Since the king of Psalms 110 was also a priest, Jesus was not only the messianic king but also the messianic priest ( Psalms 110:4;  Hebrews 5:6; Hebrews 7; see Priest sub-heading ‘The high priesthood of Jesus’). This joint rule of the priest-king Messiah had been foreshadowed in the book of the prophet Zechariah ( Zechariah 6:12-13).

The Messiah was, in addition, to be a prophet, announcing God’s will to his people. As the Davidic kings in some way foreshadowed the king-messiah, so Israel’s prophets in some way foreshadowed the prophet-messiah. Again the ideal was fulfilled only in Jesus ( Deuteronomy 18:15;  Luke 24:19;  John 6:14;  John 7:40;  Acts 3:22-23;  Acts 7:37;  Hebrews 1:1-2).

Jesus and the Jews

Although Jesus was the Messiah, he did not at the beginning of his ministry announce his messiahship openly. This was no doubt because the Jews of his time had a wrong understanding of the Messiah and his kingdom.

The Jews had little interest in the spiritual work of the Messiah. They were not looking for a spiritual leader who would deliver people from the enemy Satan and bring them under the rule and authority of God. They looked rather for a political leader who would deliver them from the power of Rome and bring in a new and independent Israelite kingdom, where there would be peace, contentment and prosperity. If Jesus had announced himself publicly as the Messiah before showing what his messiahship involved, he would have attracted a following of the wrong kind (see Kingdom Of God; Miracles )

While not refusing the title ‘Messiah’, Jesus preferred to avoid it when speaking of himself. Instead he called himself the Son of man. This was a title that had little meaning to most people (they probably thought Jesus used it simply to mean ‘I’ or ‘me’), but it had a special meaning to those who understood the true nature of Jesus’ messiahship (see Son Of Man ).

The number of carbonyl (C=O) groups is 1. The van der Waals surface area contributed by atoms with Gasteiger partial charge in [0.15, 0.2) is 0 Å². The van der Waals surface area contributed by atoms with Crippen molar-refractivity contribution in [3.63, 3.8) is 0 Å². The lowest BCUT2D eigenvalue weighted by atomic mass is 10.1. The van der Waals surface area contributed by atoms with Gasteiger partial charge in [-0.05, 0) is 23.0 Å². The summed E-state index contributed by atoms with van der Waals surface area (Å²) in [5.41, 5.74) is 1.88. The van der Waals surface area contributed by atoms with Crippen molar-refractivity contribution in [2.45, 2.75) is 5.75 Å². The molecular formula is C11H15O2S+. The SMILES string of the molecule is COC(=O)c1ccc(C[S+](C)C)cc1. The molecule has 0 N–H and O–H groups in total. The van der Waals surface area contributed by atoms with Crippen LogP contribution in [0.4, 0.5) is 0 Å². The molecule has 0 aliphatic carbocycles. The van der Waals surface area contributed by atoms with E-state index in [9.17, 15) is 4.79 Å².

Just as Jesus opposed Satan who tempted him with the prospect of an earthly kingdom, so he opposed those who wanted him to be king because they thought he could bring them political and material benefits ( John 6:15;  John 6:26; cf.  Matthew 4:8-10). When other Jews, by contrast, recognized Jesus as the Messiah in the true sense of the word, Jesus told them not to broadcast the fact. He was familiar with the popular messianic ideas, and he did not want people to misunderstand the nature of his mission ( Matthew 9:27-30;  Matthew 16:13-20). He did not place the same restrictions on non-Jews, for non-Jews were not likely to use his messiahship for political purposes ( Mark 5:19;  John 4:25-26).

Later in his ministry, when he knew that his work was nearing completion and the time for his crucifixion was approaching, Jesus allowed people to speak openly of him as the Messiah ( Matthew 21:14-16). He even entered Jerusalem as Israel’s Messiah-king and accepted people’s homage ( Matthew 21:1-11). But when he admitted before the high priest Caiaphas that he was the Messiah, adding a statement that placed him on equality with God, he was accused of blasphemy and condemned to death ( Mark 14:61-64). When asked by the governor Pilate if he was a king, Jesus agreed that he was, though not the sort of king Pilate had in mind ( Matthew 27:11;  John 18:33-37; cf.  Acts 17:7).

The Messiah’s death and resurrection

Even true believers of Jesus’ time still thought of the Messiah solely in relation to the establishment of God’s kingdom throughout the world at the end of the age. Because of this, many believers were puzzled when Jesus did not immediately set up a world-conquering kingdom ( Matthew 11:2-3;  Luke 24:21;  Acts 1:6). Jesus pointed out that with his coming, God’s kingdom had come; the messianic age had begun. He was the Messiah, and his miracles of healing were proof of this ( Isaiah 35:5-6;  Isaiah 61:1;  Matthew 11:4-5;  Luke 4:18;  Luke 18:35-43).

What the disciples could not understand was that the Messiah should die. Like most Jews they knew of the Old Testament prophecies concerning God’s suffering servant ( Isaiah 49:7;  Isaiah 50:6;  Isaiah 52:13-15; Isaiah 53; see Servant Of The Lord ), just as they knew of the prophecies concerning God’s Messiah, but they did not connect the two. Jesus showed that he was both the suffering servant and the Messiah. In fact, it was in response to his disciples’ confession of him as the Messiah that he told them he must die ( Matthew 16:13-23;  Matthew 17:12;  Mark 10:45;  Acts 4:27).